My approach to upgrading is to ask if LR6 can still do what I want it to do. Up until recently, LR6 did everything I needed to do to process and output a RAW file. The biggest drawback of LR6, for me, is working with RAW files from newer cameras. DNG offers me a way around that hurdle, so long as I don't loose any output quality in the process.
 
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kimballistic

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I don't draw moral or philosophical lines-in-sand over a piece of software. :)

Well that's refreshing! I can't tell you how many complaints I've seen from other LR6 users holding out because they refuse to "subscribe" to software. Meanwhile they whine about not getting lifetime free updates from a one-time purchase.

Good on you. Sounds like a healthy approach. Good luck, whatever you decide.
 
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In that case, why run obsolete software on the most current OS? If you are going to stay on LR6, then you need a version of Windows or MacOS designed to support it. Of course these Operating systems are going to fall obsolete and vulnerable to security issues .

MacOS is always a free upgrade. The last I paid attention, Windows new version were still being sold by Microsoft. But this may have changed to compete with Apple.


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Yes, but this just transfers potential issues from the program to the OS. There are just too many security issues out there that keep me from running an OS that is not actively supported and patched. Win10 is somewhat free these days depending on how one goes about upgrading. And I have not been charged for any major upgrades to Win10 since it has been on my machines.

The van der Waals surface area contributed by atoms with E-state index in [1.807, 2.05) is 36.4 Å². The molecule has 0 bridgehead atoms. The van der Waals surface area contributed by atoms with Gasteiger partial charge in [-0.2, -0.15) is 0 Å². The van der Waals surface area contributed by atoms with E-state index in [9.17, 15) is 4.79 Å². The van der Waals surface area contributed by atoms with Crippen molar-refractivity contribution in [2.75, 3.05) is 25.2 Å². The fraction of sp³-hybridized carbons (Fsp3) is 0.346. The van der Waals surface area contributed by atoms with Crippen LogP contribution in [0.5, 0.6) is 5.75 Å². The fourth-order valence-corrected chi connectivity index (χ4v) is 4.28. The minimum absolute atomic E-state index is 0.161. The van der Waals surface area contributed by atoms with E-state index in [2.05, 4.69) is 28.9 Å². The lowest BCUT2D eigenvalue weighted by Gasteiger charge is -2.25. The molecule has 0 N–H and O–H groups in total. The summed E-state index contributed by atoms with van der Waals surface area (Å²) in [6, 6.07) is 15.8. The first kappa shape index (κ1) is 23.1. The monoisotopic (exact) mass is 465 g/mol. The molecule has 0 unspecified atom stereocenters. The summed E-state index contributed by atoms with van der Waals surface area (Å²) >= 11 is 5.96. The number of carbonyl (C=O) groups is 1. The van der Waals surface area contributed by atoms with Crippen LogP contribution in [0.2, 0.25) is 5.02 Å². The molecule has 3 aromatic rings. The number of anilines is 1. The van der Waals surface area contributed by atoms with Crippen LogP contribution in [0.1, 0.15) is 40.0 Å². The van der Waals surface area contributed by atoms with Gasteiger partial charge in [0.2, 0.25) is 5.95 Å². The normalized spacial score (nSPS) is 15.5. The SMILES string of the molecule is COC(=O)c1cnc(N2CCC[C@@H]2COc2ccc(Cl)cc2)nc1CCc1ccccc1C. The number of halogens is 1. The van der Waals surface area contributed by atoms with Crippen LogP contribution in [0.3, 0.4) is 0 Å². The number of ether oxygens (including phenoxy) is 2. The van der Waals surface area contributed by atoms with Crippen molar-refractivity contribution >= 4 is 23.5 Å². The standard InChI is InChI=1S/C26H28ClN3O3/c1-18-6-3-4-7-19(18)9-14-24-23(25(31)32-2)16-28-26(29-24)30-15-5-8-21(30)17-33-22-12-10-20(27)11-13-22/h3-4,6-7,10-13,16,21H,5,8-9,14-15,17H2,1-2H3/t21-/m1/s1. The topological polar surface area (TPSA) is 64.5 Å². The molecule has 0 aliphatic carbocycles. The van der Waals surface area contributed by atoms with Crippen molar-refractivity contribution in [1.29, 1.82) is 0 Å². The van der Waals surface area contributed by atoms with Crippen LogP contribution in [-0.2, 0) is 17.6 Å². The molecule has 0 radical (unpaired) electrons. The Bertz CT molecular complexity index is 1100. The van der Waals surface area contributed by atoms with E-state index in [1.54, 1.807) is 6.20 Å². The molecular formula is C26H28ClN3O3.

--Ken
 
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New Camera --> DNG --> LR6 --> Crop/Straighten --> Print

New Camera --> Lightroom Classic--> Crop/Straighten --> Print
Yc Toronto, a lot of good points from others about your proposed solution but I'd like to suggest to you to revisit, and redefine, the problem you are trying to solve. Yes, you have a solution now with LR6 but it may be time to look at different approaches that may improve what you are doing.

This depends on how much of LR6's library management you use and the existing LR Develop module. If you use these, then a plan to LRc as others had discussed, is likely indicated.

Some thoughts to look in other areas:
  • You didn't indicate why you felt it necessary to convert to DNG. If you are not doing any development then you may just want to configure your new camera to output the highest quality JPEG file and use that. A JPEG will make print abilities simpler. Does you camera have a bulit-in crop?
  • There are a number of free resizing utilities that would replace Export capabilities.